'Gnomeo & Juliet': A Tragic Take on Shakespeare's Tale of Woe

An expert on the Bard goes to see the latest film adaptation of Romeo and Juliet. He's not impressed.


Touchstone Pictures

Never was there a tale of more woe...

If you spend years of your life acting and writing about Shakespeare, you might find yourself in a similar position to the one I am in now.

I'm sitting in a cinema with a bit of a frump on. The Atlantic has asked me to review this film, and I like this magazine, I think it's cool, and like most people, the schoolchild inside of me wants to be associated with cool things.

But GNOMEO & JULIET? This is the film whose production company, as a PR wheeze, brought thousands of little mobile-phone-and-briefcase-wielding gnomes to one of London's busiest train stations, much to the surprise of east London commuters.

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Seeing as it's Valentine's weekend and this is an adaptation of the greatest love story ever told, I've brought a date. She likes Shakespeare too, and I persuaded her it might be fun in a Shakespeare meets Shrek kind of way.

It's in 3D, so when we turn to talk to each other our 3D glasses crash together. A mid-movie smooch is looking unlikely.

We open on a gnome in front of a red theatre curtain. He says: "The story you are about to see has been told before. A lot. Many times. But we will do it differently..."

This much is true. I watched an interview with the film's director Kelly Ashbury, who states that the first two acts are 'beat for beat' the same as Shakespeare before it veers off. And certainly, we meet two households in Stratford-upon-Avon, both alike in dignity, with rival gnome collections in their back gardens. When the elderly single male and female bickering neighbors leave their house every day, the gnomes come alive and engage in their age-old red versus blue feud and drag-race lawnmowers. One day blue Gnomeo bumps into red Juliet in a nearby garden, they fall in love, are separated, Gnomeo engages in an argument with a statue of Shakespeare (voiced by Patrick Stewart) over whether a happy ending is better than a tragic one, and then it meanders around until it stops, happily ever after.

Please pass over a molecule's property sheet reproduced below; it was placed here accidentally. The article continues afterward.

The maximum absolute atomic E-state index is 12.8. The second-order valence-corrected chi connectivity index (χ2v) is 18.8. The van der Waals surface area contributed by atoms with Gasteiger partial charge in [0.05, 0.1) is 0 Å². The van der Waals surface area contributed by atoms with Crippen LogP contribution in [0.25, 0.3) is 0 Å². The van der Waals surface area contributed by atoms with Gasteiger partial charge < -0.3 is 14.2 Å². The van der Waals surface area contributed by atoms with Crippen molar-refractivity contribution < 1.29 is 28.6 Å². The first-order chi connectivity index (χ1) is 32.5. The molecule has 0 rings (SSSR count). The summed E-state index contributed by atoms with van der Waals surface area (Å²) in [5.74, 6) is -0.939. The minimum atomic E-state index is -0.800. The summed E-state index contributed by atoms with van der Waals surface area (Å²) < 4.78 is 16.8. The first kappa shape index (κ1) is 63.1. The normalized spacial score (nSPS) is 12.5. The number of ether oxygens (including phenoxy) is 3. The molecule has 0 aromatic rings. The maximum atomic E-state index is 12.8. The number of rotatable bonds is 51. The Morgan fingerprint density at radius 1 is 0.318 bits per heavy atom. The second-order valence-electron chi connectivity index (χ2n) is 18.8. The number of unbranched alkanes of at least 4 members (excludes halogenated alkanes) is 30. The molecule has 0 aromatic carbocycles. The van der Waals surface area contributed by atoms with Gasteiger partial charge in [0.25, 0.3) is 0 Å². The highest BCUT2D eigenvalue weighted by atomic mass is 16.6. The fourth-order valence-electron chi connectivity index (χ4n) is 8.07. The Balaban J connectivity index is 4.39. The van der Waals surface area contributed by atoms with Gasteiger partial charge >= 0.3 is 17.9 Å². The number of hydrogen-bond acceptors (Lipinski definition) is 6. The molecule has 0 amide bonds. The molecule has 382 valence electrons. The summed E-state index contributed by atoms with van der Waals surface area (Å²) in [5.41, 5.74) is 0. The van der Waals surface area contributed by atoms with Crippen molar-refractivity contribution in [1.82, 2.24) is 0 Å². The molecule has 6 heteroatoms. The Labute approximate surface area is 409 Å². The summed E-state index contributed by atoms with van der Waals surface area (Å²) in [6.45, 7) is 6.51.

Gnomeo and Juliet has a stellar cast of voices, ninja gnomes, er, music by Elton John, and, um... I'm sorry. It's no good. I tried to like it, I really did. But it was, by turns, misogynistic, racist, homophobic, xenophobic, cheap, and dull, with jokes about women, gays, and foreigners that I thought we'd done with decades ago.

There are some okay gags in it: a laptop computer used to order a new lawnmower has a glowing banana on its cover; there's more gnome jokes than you can think of, ('rest in pieces' and 'bless her to bits' when a dead gnome is remembered), not to mention a fair few Shakespeare in-jokes (as Juliet tries to keep a dog out of her garden she shouts 'Out! Out!' just before the owner can be heard crying 'Damn Spot!').

Presented by

Ben Crystal is the co-author of Shakespeare's Words (Penguin 2002) and The Shakespeare Miscellany (Penguin 2005) and the author of Shakespeare on Toast-- Getting a Taste for the Bard (Icon, 2008). More

Ben Crystal is an actor and writer. He co-wrote Shakespeare's Words (Penguin 2002) and The Shakespeare Miscellany (Penguin 2005) with his father, David Crystal, and his first solo book, Shakespeare on Toast--Getting a Taste for the Bard (Icon, 2008), attempts to make Shakespeare's works accessible without dumbing them down, and was shortlisted for the 2010 Educational Writer of the Year Award. He regularly gives talks about the Bard and runs workshops on performing Shakespeare around the world. His latest book Sorry, I'm British! was published by Oneworld in 2010. He lives in London and online at www.bencrystal.com

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